Discover more from The Windmill
short stories from the chaotic life of a 23-year-old.
For as long as I can remember, I wanted to go away as far from home as possible. To me, getting away from home represented freedom from all that was happening around me. I longed for days like today. It is sunny outside but not scorching hot, just the right balance of warmth and cold. And I have longed for this life since my childhood. Everything works as expected, I have a 24-hour electricity connection and high-speed internet, and everyone around me seems to be on some intellectual pursuit.
And yet, there is a sense of longing to return home. Despite everything, I still long to eat bamboo shoots, mom’s special pork preparation with potatoes, and the sweet smell of freshly harvested rice. They don’t eat fermented and dried fish in this part of the world. If you had tasted mom’s gudok, you would know what I am talking about.
Gudok: you boil beans, potatoes, dried fish, green chilies, onions, dried pork, etc., and mash them. Usually prepared in a bamboo cylinder, but a steel pot or any pot is good enough so long as you can boil the ingredients together. You get the idea, but the smell and taste of the preparation is a bamboo cylinder is non-paralled.
Thinking about home makes me sad at times. Other times it makes me cheerful, and a sense of deep gratitude prevails. Something like, “Started from the bottom, now we are here.” I quite like my life here in Vienna. The coffee here is nice, even if a little expensive. The public transportation is excellent, the air clean, and the weather lovely.
I wonder what it would take to bring a piece of my home here and make my hometown a little more like the city. I know both are daydreams, but it would be so awesome to have a piece of home wherever I go. Two of my IIMA friends visited me over the weekend, and I was glad to see them. I could speak a familiar language, talk about things we all can relate to, and watch a movie we all loved.
Years ago, I thought I wouldn’t get too attached to anyone other than my sister. It turns out that has changed. I don’t know what to do about it; maybe I am aging faster than I thought. As a teenager, I would tell my parents not to worry about my whereabouts and just let me be. Mom always told me, “Become a parent, and then you’ll understand.”
I need not wait that long. I get pretty anxious if I don’t know what’s up with my sister or girlfriend every so often. I recall asking mom why she only asked if I had my meals or not when she called me. Surely there must be more exciting things to talk about. I ask her what they had for lunch or dinner whenever I call her now. Oh, how the tables turn. All jokes on me, of course.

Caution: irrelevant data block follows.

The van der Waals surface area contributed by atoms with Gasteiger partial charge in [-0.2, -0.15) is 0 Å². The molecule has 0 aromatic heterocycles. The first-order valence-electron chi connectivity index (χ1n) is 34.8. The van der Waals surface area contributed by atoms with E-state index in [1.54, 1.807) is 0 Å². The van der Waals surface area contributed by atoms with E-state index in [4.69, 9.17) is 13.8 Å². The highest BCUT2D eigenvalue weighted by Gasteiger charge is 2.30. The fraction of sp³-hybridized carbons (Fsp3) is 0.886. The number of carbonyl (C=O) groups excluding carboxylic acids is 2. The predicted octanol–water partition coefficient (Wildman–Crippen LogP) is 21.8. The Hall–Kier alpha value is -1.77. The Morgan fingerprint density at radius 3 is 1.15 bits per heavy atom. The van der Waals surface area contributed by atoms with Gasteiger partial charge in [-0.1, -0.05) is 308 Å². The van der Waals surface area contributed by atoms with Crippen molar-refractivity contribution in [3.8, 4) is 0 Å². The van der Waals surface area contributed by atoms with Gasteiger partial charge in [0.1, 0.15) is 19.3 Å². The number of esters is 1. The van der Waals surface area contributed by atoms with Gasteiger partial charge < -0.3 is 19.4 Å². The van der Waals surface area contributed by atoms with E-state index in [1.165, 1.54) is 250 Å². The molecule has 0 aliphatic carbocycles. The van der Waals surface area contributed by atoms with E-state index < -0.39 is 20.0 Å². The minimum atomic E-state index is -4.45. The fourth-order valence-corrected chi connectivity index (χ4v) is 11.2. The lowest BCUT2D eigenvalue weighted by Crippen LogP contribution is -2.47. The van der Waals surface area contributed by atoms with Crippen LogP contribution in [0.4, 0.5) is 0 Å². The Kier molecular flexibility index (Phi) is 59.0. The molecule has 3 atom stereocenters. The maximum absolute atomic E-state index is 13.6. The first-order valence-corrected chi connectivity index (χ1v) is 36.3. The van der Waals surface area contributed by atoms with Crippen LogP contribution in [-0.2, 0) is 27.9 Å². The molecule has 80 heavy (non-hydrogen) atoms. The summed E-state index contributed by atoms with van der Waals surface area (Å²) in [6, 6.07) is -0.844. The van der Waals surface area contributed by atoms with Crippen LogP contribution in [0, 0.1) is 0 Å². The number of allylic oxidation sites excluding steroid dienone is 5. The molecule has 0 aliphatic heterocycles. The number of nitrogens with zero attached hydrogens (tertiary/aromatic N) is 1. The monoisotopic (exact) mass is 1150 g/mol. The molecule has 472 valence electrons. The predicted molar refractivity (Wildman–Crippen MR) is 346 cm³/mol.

Austrians take their holidays quite seriously. I almost missed out on my registration here (which would mean getting kicked out of the country) because I showed up at the university around 1 PM on a Friday. They shut shop by 12 PM on Fridays, and Saturdays and Sundays are holidays. Almost every shop is closed on Sundays. It gets pretty depressing at times. An Austrian friend told me that the labor laws are quite strict, and hence such results.
A quick thought tells me that it probably makes sense, however. Taking holidays seriously nationwide means that workers in every profession get days off every week when they can focus on their lives and not on the service of others. Grocery shop owners, garbage collectors, and front desk receptionists enjoy their weekends with their loved ones.
After much deliberation, I went on my first-ever hike yesterday. It turned out better than I expected. “We don’t really do hikes where I come from. To us, hiking means going to the jungle.” That’s how I described when they asked me if I’ve been on hikes. The trail was clean and well laid out on top of the lovely weather. It took us more than three hours to get back to where we started, but overall it was awesome. I met many people, tried various snacks, and snapped beautiful photos.
The city has treated me well despite all the paperwork struggles. I still need to get a few more in order, but I am optimistic that they will fall in place with time. Similar to the final year of my undergraduate, I am uncertain about what I will do next. But I am looking forward to whatever the future holds for me. I am happy for now. For the first time in a long time, I feel pretty content, stable, and grateful for everything I have.
I hope you have a great week. Please subscribe to the newsletter if you have not done so. And share the newsletter with a friend. Your support means a lot to me. Until the next issue.
— Debashish Reang